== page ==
Addressing the Ethical Dimension of Care During the Pandemic

Montana Academy of General Dentistry | July 26, 2021


Odette Aguirre, DDS, MS, MPH


EthicsThis article is a shortened version of content published in the latest issue of AGD Impact. Read the full article.


As we reach a critical point in the pandemic and continue to evaluate a barrage of daily new information, it is important to consider the ethical landscape of dental practice. Of significant concern are justice, equity and access to care. 


Vaccination Status 

As public fear of going to the dentist subsides, dental health providers are faced with additional, and some novel, ethical dilemmas. One of these is the vaccination status of the dental team and patients. Dentists play an active role in preventing transmission and spread of the virus in accordance with beneficence and the obligation to use skills and knowledge for the improvement of the dental health of the public. 

Regarding the dental team, while there is individual freedom to choose whether or not to receive the vaccine, the Centers for Disease Control and Prevention (CDC) recommends vaccination of healthcare providers because of increased risk of contracting COVID-19 while caring for patients who might be infected. Current evidence suggests that full vaccination reduces asymptomatic infection and potential virus transmission. 


Thus, protecting ourselves may be considered an integral component of our professional and ethical duty to cause no harm. Other potential benefits of vaccination of healthcare teams include keeping essential workers healthy, reducing absences, and improving productivity and morale. The principle of beneficence underpins the dentist’s duty to create and maintain a workplace environment that is supportive and collaborative for the benefit of patient care. 


When it comes to patients, their vaccination status may not always be the same. And, while evidence is still unclear, the CDC has stated that the risk of fully vaccinated people contracting and transmitting the virus cannot be completely eliminated as long as community transmission persists. This is of special concern when considering pediatric patients who are not yet receiving vaccinations, patients unable to get vaccinated for medical reasons, and immunocompromised patients for whom there is limited data on vaccine protection. As such, even if fully vaccinated, we have an ethical duty to protect ourselves and those at risk by adhering to recommended infection prevention and control practices specific to delivery of care in dental settings. These include donning appropriate personal protective equipment, adopting teledentistry and patient triage before appointments, monitoring self and staff for signs and symptoms of disease, implementing work practice and administrative controls, and devising protocols for response to virus exposure.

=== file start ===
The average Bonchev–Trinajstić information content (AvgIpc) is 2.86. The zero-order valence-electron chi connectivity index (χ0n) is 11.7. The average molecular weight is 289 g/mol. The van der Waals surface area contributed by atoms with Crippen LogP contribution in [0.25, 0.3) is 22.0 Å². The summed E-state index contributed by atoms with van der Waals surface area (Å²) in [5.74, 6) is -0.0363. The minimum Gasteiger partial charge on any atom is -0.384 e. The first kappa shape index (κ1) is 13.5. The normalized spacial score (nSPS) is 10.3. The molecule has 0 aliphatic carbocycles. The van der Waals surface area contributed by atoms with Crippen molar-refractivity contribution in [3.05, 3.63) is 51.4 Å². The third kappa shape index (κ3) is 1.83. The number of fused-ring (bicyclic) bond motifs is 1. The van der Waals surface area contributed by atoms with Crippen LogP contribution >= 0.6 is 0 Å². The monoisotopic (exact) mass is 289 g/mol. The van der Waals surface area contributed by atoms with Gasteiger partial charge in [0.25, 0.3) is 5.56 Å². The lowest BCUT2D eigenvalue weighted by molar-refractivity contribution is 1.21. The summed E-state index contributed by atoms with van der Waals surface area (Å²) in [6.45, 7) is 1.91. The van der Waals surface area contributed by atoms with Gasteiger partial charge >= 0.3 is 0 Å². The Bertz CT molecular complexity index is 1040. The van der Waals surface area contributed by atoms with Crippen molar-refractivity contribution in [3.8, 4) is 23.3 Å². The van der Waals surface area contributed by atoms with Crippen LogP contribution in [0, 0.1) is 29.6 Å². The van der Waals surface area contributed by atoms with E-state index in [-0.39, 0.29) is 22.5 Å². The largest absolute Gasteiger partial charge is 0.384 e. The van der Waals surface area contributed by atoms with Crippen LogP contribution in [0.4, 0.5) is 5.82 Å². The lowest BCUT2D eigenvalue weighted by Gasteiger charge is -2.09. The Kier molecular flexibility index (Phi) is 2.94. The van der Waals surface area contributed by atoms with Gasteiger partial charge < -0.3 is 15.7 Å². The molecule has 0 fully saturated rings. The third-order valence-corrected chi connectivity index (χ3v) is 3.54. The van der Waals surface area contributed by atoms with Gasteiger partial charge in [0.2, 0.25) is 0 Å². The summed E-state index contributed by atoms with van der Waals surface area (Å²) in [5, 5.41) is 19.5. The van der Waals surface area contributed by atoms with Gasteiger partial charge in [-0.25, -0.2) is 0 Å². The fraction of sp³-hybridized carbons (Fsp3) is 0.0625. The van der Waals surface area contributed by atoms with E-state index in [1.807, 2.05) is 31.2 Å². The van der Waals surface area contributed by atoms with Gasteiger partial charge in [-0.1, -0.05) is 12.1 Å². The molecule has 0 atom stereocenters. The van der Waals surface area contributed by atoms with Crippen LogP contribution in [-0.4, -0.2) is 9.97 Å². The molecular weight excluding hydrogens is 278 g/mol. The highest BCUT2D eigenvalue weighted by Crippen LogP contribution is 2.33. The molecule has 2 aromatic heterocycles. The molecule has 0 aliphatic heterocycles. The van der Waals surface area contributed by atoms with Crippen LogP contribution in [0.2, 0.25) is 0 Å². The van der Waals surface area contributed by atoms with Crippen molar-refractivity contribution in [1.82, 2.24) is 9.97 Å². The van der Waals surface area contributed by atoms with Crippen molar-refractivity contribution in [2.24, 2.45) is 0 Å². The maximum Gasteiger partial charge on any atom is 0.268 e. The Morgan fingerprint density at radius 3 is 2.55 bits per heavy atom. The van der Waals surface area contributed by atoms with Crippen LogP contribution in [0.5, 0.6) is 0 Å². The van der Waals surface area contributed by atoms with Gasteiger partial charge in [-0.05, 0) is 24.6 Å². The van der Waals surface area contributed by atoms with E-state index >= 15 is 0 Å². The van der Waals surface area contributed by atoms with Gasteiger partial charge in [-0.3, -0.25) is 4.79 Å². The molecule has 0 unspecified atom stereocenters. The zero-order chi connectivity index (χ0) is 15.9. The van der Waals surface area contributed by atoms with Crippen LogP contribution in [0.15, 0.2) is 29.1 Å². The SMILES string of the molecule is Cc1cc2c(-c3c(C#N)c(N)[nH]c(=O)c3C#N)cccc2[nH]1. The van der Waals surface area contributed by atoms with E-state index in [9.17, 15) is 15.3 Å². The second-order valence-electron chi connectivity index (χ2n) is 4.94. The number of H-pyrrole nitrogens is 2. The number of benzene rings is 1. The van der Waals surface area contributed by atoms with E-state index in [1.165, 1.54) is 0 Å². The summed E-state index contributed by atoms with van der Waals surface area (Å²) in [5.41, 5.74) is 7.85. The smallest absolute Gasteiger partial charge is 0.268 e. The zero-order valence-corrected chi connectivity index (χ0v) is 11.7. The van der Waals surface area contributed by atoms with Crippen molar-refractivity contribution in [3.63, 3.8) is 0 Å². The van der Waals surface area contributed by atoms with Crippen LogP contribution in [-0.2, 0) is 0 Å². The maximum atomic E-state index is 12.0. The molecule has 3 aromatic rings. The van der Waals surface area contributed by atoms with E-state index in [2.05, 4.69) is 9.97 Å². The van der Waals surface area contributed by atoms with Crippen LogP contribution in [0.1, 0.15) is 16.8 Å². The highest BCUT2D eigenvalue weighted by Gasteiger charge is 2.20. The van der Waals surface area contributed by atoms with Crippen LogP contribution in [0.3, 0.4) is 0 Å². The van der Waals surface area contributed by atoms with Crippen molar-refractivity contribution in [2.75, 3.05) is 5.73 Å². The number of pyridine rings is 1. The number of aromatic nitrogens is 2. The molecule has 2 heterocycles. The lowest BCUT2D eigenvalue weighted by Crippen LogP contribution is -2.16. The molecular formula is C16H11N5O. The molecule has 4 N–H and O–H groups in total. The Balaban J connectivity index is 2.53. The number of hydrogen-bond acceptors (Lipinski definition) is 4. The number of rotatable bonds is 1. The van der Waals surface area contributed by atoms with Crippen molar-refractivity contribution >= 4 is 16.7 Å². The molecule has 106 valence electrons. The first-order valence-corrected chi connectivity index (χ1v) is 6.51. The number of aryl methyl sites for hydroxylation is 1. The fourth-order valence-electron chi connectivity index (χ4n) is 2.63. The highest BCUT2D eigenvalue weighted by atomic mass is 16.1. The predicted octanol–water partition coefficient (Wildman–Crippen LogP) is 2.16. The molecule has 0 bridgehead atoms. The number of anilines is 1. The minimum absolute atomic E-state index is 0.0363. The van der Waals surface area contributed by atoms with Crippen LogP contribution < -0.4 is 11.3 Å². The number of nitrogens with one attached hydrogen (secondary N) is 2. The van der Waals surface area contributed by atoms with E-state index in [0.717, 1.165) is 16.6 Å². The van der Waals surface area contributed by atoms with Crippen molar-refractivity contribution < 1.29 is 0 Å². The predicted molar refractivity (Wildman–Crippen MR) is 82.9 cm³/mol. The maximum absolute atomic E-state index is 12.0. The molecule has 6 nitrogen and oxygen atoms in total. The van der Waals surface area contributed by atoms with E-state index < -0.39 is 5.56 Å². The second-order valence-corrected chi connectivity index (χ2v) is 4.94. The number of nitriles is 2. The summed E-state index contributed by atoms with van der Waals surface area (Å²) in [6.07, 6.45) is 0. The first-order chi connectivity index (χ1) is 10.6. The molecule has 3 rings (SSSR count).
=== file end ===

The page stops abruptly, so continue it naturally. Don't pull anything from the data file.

At the very least, under current guidelines, employers should encourage employees to get vaccinated rather than making it a requirement. Best practices for workplace vaccinations include offering supportive policies such as flexible, nonpunitive sick leave options for employees suffering from side effects after vaccination, allowing employees time to become confident about receiving the vaccine, and reaching out to respected organizations or individuals to help build confidence in the vaccine. Dentists must devise protocols to maintain confidentiality and to protect patients and staff who cannot be vaccinated due to medical conditions or those who refuse vaccination.


The pandemic has impacted our personal, economic and professional lives, but it has also afforded us an opportunity for reflection, adaptation and innovation. Ethics concerns brought forth by the pandemic involve the individual dentist, patients, staff, the community and the dental profession. Concerns must include the need for an increased focus on the most vulnerable, taking measures to minimize risk to patients and the dental team, and recognizing that in times of crisis, ethical obligation to the public may take precedence over ethical obligations to individual patients.


As vaccines have become more available and accepted, we must continue to address new ethics challenges while not losing focus on the most important goal, which is quality of patient care.


Odette Aguirre, DDS, MS, MPH, is a visiting clinical assistant professor in the department of Biomedical Sciences and Comprehensive Care at the Indiana University School of Dentistry. She is currently the president of the American Society for Dental Ethics.